19. The method of claim 10, further comprising providing a bias circuit engage signal to a transistor to provide a pixel output from the pixel to the biasing transistor prior to opening the first switch.
20. The method of claim 19, wherein the bias circuit engage signal is removed after an output from the pixel is read.
21. The method of claim 20, wherein the third switch is opened after the bias circuit engage signal is removed.
22. A system, comprising a first input to provide a biasing voltage;
a plurality of pixels providing pixel outputs;
a plurality of biasing circuits, each of said plurality of biasing circuits connected to one of said plurality of pixels wherein each of said biasing circuits comprises:
a biasing transistor having a source, a drain, and a gate, the source to receive a pixel output included in the plurality of pixel outputs;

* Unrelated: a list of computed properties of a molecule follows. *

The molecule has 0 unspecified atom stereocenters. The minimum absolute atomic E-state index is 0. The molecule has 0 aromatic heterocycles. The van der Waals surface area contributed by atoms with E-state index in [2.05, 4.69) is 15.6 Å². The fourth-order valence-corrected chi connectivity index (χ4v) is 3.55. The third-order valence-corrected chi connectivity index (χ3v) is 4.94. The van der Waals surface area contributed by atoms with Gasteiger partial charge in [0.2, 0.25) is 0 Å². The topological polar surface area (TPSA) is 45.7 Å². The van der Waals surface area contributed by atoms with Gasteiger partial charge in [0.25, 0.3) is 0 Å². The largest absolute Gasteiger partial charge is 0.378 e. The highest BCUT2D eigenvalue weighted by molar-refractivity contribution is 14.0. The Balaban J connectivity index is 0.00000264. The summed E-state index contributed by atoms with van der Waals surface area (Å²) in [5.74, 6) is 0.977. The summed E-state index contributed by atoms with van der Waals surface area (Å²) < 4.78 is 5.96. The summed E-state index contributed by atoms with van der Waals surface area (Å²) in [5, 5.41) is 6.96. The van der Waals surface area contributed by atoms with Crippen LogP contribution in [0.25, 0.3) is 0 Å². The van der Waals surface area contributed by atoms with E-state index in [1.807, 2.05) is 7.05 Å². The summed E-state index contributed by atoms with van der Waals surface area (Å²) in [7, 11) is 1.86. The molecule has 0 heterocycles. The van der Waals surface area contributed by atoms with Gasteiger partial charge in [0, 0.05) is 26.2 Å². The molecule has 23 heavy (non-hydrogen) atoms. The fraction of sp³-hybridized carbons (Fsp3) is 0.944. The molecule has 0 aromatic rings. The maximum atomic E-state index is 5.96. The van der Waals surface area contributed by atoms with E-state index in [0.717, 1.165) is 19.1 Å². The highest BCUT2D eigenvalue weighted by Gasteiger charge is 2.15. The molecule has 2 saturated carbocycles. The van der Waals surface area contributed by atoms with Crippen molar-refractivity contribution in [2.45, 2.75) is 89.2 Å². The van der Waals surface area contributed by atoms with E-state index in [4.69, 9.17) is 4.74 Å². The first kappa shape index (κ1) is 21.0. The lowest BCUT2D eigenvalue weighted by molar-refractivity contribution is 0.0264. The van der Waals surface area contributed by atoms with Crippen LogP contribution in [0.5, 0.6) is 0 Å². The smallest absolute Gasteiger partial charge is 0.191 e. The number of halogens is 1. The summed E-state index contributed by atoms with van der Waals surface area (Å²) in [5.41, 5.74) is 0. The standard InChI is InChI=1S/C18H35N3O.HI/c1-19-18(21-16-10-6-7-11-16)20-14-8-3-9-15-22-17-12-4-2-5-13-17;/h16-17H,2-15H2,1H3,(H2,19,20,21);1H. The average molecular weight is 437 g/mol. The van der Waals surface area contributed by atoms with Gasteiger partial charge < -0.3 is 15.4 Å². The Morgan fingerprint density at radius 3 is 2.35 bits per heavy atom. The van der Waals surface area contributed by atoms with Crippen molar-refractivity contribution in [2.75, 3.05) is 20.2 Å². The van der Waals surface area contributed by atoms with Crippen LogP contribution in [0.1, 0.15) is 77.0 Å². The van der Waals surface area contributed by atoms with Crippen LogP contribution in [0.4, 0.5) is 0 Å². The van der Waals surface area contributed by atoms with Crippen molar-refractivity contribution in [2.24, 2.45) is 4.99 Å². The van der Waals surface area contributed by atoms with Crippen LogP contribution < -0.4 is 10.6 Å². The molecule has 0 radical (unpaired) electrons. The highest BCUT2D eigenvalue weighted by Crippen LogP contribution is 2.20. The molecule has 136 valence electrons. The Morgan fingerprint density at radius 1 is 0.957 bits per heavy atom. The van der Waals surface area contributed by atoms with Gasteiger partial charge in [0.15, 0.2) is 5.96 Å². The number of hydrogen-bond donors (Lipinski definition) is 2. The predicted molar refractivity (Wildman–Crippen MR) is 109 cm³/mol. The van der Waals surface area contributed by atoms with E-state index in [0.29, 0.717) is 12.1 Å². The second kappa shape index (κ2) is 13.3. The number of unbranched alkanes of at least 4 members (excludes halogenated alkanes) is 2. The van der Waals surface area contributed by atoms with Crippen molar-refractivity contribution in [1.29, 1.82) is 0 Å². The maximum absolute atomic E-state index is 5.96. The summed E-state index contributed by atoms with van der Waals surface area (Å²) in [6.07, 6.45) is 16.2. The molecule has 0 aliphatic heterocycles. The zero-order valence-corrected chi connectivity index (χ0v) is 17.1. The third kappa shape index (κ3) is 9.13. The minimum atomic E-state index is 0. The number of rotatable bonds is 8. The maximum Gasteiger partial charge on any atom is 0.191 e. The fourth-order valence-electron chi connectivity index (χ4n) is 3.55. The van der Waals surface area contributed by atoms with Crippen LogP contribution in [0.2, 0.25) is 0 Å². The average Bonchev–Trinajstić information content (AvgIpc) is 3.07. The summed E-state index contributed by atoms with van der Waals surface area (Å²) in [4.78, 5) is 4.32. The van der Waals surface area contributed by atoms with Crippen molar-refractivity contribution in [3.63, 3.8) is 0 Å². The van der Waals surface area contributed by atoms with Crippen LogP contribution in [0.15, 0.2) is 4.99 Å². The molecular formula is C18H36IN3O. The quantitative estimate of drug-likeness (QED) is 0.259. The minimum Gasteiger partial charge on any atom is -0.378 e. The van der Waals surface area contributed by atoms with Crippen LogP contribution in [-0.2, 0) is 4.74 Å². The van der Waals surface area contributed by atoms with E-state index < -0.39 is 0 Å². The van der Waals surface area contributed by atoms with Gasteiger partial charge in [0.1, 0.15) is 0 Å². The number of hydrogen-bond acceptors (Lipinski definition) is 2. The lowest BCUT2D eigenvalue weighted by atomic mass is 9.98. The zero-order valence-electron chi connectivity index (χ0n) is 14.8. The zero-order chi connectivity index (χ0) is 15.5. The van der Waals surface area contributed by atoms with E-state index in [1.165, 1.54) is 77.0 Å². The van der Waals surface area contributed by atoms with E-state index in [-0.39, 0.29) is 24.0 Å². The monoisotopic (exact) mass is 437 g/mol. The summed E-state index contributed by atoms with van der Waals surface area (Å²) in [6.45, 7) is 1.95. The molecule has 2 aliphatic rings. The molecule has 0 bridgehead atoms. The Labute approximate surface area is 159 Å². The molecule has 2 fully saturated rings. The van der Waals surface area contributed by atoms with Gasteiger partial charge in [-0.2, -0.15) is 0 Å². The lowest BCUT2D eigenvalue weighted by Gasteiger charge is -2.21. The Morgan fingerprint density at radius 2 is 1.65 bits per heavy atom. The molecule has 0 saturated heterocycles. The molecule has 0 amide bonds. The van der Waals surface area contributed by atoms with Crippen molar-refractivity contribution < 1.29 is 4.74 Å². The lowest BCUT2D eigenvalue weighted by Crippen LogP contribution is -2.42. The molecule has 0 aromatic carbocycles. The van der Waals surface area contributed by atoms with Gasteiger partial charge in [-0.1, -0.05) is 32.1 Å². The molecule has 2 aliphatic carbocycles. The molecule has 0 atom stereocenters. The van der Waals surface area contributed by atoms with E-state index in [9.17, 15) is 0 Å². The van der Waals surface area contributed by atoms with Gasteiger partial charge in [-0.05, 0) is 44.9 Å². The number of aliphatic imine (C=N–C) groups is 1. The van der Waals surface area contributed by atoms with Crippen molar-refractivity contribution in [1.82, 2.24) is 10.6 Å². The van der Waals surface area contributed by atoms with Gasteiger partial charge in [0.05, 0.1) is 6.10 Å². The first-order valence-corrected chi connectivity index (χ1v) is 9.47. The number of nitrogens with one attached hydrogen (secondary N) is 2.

a first switch having a first end connected to a first end of a capacitor, and a second end of the first switch connected to a first ground;
a second switch having a first end connected to the first input, and having a second end connected to a gate of a biasing transistor and a second end of the capacitor; and
a third switch having a first end connected to the first end of the capacitor, and a second end of the third switch connected to the drain of the biasing transistor and a second ground, wherein the first and the second switch are to close and the third switch is to open to set a bias voltage on the capacitor, and wherein said first and said second switches are to open and said third switch is to close when the bias voltage is set on the capacitor; and
a processor to receive the plurality of pixel outputs and to process the plurality of pixel outputs to construct a portion of an image.